what scorpion fit this category...

KyuZo

Arachnoprince
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Jan 3, 2007
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1,553
hi,
i am looking for something midsize like 2-3"
doesn't not dig in the soil, but use a burrow or hide (i m using soil with live plants)
does not need any supplementary heat (gets as cold as 50 F in the winter)
does well in a community tank

if you know of any scorpion that fit in these criterias. please let me know.
thanks for any input.
jason
 

jamesc

Arachnoknight
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May 19, 2006
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197
Looks like you want a bark scorpion, they don't dig and the size is about what you are looking for. They don't really use a hide and would prefer a vertical climb. The temps are a little low for most though.
 

xVOWx

Arachnoknight
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Dec 21, 2005
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As Jamesc suggested a bark scorpion does seem to fit your criteria, but YOU WILL NEED AN ADDITIONAL HEAT SOURCE. This is unavoidable with scorpions unless you live in an area where the temp never drops below 60F. 75F is the low end of most scorpions comfort zone, most do best with temps in the 80's(F). A small (small, not cricket keeper) sized critter keeper is a good size for one or two Centruroides vittatus. A small heating pad on the side of the tank should provide enouph extra heat as long as the room is kept around 70F.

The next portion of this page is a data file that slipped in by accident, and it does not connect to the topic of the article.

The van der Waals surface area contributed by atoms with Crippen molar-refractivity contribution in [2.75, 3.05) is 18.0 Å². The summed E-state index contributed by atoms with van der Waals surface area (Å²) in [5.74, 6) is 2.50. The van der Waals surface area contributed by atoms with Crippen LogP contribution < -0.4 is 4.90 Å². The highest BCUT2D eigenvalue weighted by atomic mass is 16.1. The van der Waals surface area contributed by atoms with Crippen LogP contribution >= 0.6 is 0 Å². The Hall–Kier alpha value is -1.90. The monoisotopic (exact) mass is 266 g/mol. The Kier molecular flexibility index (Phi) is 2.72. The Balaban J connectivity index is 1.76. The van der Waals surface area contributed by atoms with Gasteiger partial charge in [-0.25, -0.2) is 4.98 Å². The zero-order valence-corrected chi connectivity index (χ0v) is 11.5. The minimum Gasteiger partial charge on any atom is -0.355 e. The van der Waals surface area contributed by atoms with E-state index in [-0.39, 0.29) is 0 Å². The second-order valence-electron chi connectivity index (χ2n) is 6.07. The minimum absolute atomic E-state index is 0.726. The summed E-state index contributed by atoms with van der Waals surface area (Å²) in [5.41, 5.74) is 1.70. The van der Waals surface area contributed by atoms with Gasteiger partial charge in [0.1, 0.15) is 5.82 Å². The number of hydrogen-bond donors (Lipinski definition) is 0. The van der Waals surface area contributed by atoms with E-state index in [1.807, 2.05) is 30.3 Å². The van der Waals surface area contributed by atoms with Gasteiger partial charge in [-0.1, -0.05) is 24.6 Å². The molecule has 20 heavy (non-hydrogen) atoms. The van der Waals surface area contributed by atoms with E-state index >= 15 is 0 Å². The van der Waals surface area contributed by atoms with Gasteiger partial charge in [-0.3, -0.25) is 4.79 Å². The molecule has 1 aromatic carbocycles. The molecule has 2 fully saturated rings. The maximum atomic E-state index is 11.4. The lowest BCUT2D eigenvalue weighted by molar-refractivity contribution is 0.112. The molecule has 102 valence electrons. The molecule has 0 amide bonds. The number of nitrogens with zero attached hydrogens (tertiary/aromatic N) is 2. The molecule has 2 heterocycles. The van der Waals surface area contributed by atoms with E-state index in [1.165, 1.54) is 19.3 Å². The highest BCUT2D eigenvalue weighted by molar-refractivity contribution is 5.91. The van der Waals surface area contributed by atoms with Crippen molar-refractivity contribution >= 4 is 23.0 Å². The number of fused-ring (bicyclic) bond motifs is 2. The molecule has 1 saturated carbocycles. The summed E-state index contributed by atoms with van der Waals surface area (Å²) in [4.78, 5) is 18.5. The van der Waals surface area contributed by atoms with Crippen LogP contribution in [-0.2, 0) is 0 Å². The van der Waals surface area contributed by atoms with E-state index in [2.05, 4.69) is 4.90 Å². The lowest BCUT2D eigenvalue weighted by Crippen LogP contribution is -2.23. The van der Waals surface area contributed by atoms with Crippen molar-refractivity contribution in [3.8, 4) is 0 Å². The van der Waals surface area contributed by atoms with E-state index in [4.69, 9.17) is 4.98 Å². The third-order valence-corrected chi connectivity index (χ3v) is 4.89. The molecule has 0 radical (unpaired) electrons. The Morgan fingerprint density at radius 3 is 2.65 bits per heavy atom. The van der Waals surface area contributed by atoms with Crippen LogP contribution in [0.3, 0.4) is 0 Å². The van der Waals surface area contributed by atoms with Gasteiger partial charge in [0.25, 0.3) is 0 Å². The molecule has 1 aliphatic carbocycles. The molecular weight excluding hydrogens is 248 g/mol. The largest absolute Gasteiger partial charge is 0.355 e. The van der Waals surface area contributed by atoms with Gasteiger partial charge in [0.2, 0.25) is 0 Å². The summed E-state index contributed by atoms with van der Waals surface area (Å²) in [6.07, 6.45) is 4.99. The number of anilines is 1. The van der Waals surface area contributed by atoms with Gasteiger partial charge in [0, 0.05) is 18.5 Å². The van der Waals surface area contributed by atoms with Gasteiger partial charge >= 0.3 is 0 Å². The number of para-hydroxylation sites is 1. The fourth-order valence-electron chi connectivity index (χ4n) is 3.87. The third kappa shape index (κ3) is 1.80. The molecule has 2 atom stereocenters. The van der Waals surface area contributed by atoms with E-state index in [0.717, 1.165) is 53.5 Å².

Oh, wait, I forgot you were using live plants, the water requirements for a live plant might be too high for a lot of scorpions, C vittatus might still be a good choice if you would still be able to keep half of the terrarium dry, if not, North American C. gracillis would be a good choice as they are more tropical than vittatus. Central American (much more toxic) C. gracillis would work too if you are not a beginner to scorpions and this is not going to be a public display.
 
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quiz

Arachnoprince
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Jan 27, 2006
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try to find one of those euroscorpius (I think that's the species). I believe that they are kept at room temperature.
 

Crono

Arachnobaron
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Feb 18, 2006
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Like Quiz said, Euscorpius sp. might work.
I am wondering if Uroctonus mordax mordax, being from Oregon/Washington could handle the lower temps by burrowing and going into a state of dormancy.
Someone with more experience with this species than me may know.
 

John Bokma

Arachnobaron
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May 31, 2005
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Room temperature here drops below 60F (15C, it gets as low as 12C in the morning). Doesn't bother my Centruroides flavopictus flavopictus, Centruroides gracilis etc. at all. Mind it's only for a few days in a row, but it does drop low.